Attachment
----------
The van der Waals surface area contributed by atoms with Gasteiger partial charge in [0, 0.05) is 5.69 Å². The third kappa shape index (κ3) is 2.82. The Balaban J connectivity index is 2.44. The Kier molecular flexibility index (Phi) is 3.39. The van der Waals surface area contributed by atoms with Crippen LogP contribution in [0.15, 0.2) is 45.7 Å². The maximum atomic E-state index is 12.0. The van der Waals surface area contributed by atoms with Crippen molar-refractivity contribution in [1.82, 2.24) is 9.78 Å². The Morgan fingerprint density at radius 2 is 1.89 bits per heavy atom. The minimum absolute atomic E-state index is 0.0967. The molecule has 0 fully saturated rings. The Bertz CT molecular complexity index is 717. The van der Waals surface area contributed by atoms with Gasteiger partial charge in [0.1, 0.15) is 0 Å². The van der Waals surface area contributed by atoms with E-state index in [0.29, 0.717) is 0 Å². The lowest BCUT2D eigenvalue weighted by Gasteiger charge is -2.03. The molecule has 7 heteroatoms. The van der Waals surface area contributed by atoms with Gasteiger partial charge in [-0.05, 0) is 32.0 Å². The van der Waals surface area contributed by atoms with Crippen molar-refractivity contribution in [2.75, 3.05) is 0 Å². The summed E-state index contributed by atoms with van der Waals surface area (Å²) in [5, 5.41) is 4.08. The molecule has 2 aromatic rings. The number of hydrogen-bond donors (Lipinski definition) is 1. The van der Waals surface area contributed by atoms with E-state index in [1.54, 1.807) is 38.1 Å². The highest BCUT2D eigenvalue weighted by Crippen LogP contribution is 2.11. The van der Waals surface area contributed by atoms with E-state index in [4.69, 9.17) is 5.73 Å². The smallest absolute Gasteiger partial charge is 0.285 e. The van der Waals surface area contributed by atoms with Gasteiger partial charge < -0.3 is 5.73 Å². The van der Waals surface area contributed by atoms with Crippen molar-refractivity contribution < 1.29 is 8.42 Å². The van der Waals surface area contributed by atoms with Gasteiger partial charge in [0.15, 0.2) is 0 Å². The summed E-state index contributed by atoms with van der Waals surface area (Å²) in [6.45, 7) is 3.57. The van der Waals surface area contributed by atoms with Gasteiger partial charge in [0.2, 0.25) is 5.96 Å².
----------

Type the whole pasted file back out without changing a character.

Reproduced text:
The van der Waals surface area contributed by atoms with Gasteiger partial charge in [0, 0.05) is 5.69 Å². The third kappa shape index (κ3) is 2.82. The Balaban J connectivity index is 2.44. The Kier molecular flexibility index (Phi) is 3.39. The van der Waals surface area contributed by atoms with Crippen LogP contribution in [0.15, 0.2) is 45.7 Å². The maximum atomic E-state index is 12.0. The van der Waals surface area contributed by atoms with Crippen molar-refractivity contribution in [1.82, 2.24) is 9.78 Å². The Morgan fingerprint density at radius 2 is 1.89 bits per heavy atom. The minimum absolute atomic E-state index is 0.0967. The molecule has 0 fully saturated rings. The Bertz CT molecular complexity index is 717. The van der Waals surface area contributed by atoms with Gasteiger partial charge in [0.1, 0.15) is 0 Å². The van der Waals surface area contributed by atoms with E-state index in [0.29, 0.717) is 0 Å². The lowest BCUT2D eigenvalue weighted by Gasteiger charge is -2.03. The molecule has 7 heteroatoms. The van der Waals surface area contributed by atoms with Gasteiger partial charge in [-0.05, 0) is 32.0 Å². The van der Waals surface area contributed by atoms with Crippen molar-refractivity contribution in [2.75, 3.05) is 0 Å². The summed E-state index contributed by atoms with van der Waals surface area (Å²) in [5, 5.41) is 4.08. The molecule has 2 aromatic rings. The number of hydrogen-bond donors (Lipinski definition) is 1. The van der Waals surface area contributed by atoms with E-state index in [1.54, 1.807) is 38.1 Å². The highest BCUT2D eigenvalue weighted by Crippen LogP contribution is 2.11. The van der Waals surface area contributed by atoms with E-state index in [4.69, 9.17) is 5.73 Å². The smallest absolute Gasteiger partial charge is 0.285 e. The van der Waals surface area contributed by atoms with Gasteiger partial charge < -0.3 is 5.73 Å². The van der Waals surface area contributed by atoms with Crippen molar-refractivity contribution < 1.29 is 8.42 Å². The van der Waals surface area contributed by atoms with Gasteiger partial charge in [0.15, 0.2) is 0 Å². The summed E-state index contributed by atoms with van der Waals surface area (Å²) in [6.45, 7) is 3.57. The van der Waals surface area contributed by atoms with Gasteiger partial charge in [0.2, 0.25) is 5.96 Å².